Priority 3: Establish Joint Clinical Placements for Entry-Level Physiotherapy Students in Uganda and Ireland

Plan of Action

Since 2015, a small number physiotherapy students from both UCD and MUST (three from each university) have participated in a joint clinical placement in a rural hospital in Uganda. For UCD students, this is part of the curriculum while for MUST students it is an extracurricular activity. This initiative will be expanded to include community settings. The opportunity to develop this as an interprofessional placement will also be explored, to include UCD medical, nursing, and dietetics students working together with students from MUST, to engage with local communities and experience health systems in developing countries. The experience of students participating in this initiative will be evaluated during the coming year.


This article aims to describe an approach used to establish a global learning partnership to strengthen educational and research capacities in global health, disability, and rehabilitation between two physiotherapy schools; UCD Physiotherapy and the Department of Physiotherapy at MUST.

The main priorities identified were aligned to the 4DF approach and are (i) develop a joint global health learning initiative, (ii) to explore the possibility of postgraduate learning and research opportunities for Ugandan colleagues, and (iii) to develop joint clinical placements.

The 4DF approach facilitated a comprehensive description and presentation of the key priorities for the partnership. It has also allowed clear alignment of activities and outputs for each priority. As this project develops, the 4DF approach will continue to be used to identify and monitor achievements and milestones. An evaluation of the activities undertaken will be presented in future studies.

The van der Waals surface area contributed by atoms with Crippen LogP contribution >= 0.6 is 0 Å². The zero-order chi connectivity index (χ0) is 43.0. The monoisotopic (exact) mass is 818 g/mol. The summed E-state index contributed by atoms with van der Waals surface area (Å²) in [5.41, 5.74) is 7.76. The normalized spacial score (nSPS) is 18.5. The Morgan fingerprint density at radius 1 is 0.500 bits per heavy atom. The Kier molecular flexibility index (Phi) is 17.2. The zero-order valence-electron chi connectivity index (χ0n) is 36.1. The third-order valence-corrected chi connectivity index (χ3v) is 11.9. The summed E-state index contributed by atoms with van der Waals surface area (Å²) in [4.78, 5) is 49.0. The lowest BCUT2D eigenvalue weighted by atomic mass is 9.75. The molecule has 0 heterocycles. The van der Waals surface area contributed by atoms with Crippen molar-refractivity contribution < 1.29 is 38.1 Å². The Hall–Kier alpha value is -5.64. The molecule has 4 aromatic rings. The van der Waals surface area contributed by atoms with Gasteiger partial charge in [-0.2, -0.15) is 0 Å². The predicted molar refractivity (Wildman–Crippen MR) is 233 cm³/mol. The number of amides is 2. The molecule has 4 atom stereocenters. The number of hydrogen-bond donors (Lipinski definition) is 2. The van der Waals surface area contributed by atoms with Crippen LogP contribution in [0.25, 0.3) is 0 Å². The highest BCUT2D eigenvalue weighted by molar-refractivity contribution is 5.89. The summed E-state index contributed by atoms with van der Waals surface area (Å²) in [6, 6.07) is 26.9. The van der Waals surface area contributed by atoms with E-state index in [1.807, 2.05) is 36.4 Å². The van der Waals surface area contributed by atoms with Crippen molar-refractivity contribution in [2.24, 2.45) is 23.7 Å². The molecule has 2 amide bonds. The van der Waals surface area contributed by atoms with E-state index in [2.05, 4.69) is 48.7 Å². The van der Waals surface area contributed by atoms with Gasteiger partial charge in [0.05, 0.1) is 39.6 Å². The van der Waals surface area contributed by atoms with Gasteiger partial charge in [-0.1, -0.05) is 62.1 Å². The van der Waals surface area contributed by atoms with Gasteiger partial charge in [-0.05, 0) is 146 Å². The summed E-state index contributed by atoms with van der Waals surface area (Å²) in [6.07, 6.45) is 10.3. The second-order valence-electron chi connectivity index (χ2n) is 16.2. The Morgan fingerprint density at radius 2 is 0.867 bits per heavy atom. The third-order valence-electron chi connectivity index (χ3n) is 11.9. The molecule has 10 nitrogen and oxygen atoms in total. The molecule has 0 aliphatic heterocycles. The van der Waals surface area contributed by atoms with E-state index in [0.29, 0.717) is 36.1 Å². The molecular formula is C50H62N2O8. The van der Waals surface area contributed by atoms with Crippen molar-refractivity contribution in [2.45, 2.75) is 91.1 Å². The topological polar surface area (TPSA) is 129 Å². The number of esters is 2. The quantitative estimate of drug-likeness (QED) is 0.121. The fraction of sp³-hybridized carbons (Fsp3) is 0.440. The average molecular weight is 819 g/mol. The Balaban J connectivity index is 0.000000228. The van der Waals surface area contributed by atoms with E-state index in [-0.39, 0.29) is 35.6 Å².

Developing this partnership has the potential to affect both educational (short term) and health outcomes (long term). The partnership will improve student knowledge and understanding regarding global health and disability issues, cultural influences on health, and awareness of strategies for management of minority, migrant, and “hard to reach” groups. It will foster and develop transferable skills in students, such as communication, professionalism, cultural competency, leadership, and advocacy skills. It will facilitate the development of sound research skills among students in the area of disability and global health and increase opportunities for students to pursue MSc and PhD level education.

The improved quality of education resulting from this partnership will translate to improvement in functional capacity and quality of life for patients with disabilities and their carers, as a direct result of enhanced quality of rehabilitation. The partnership will strengthen the evidence base for rehabilitation in both low- and high-income countries, improving quality of care.